In basketball, pivoting is when a player stands still and only steps with one foot. The player must have the ball to perform a pivot, and the same foot must always stay on the floor. The foot that stays on the floor is known as the pivot foot. Pivoting allows the player to change directions after picking up the ball from dribbling.
But what exactly is the pivoting movement during a basketball game? Is there more than one way to perform a pivot? And what happens if a player does not pivot correctly? Is there a call or violation that takes place for an incorrect pivot?
Here is the complete breakdown of basketball pivoting.
What is the Pivoting Movement in a Basketball Game?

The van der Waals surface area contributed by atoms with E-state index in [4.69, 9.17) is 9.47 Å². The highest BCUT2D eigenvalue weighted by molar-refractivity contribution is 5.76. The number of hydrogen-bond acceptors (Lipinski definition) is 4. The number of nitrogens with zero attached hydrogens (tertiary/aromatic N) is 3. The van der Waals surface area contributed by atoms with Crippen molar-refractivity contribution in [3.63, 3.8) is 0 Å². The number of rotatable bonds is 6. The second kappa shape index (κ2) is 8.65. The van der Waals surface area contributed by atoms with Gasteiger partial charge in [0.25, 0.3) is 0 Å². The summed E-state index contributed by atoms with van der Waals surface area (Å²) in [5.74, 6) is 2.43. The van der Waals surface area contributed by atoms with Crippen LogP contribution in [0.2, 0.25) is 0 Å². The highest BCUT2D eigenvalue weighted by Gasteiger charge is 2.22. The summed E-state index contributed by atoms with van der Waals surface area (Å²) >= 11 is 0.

The basketball player should choose a foot already on the floor as their pivot foot. Once the player has made that choice, this foot must remain on the floor while they perform the pivot with the ball. From here, the player should have their legs bent and step either forward or backward. A backward pivot is also known as a “reverse pivot.”
During their pivot, the player should be able to bring their chin to their shoulder. Bringing the chin to the shoulder will ensure the player can see behind them and be aware of any defenders nearby. As the player pivots, they should be able to find an opening to pass the ball to an open player or shoot the ball to the hoop.
What Are the Two Ways to Pivot in Basketball?
There are two ways to pivot in basketball: a forward pivot and a reverse pivot. If a player wants to perform a forward pivot, they would plant one foot, such as the left foot, and step forward with the right foot.
Alternatively, if that same player wants to perform a reverse pivot, they would step their right foot backward. Remember that the pivot foot should never move from the pivot point.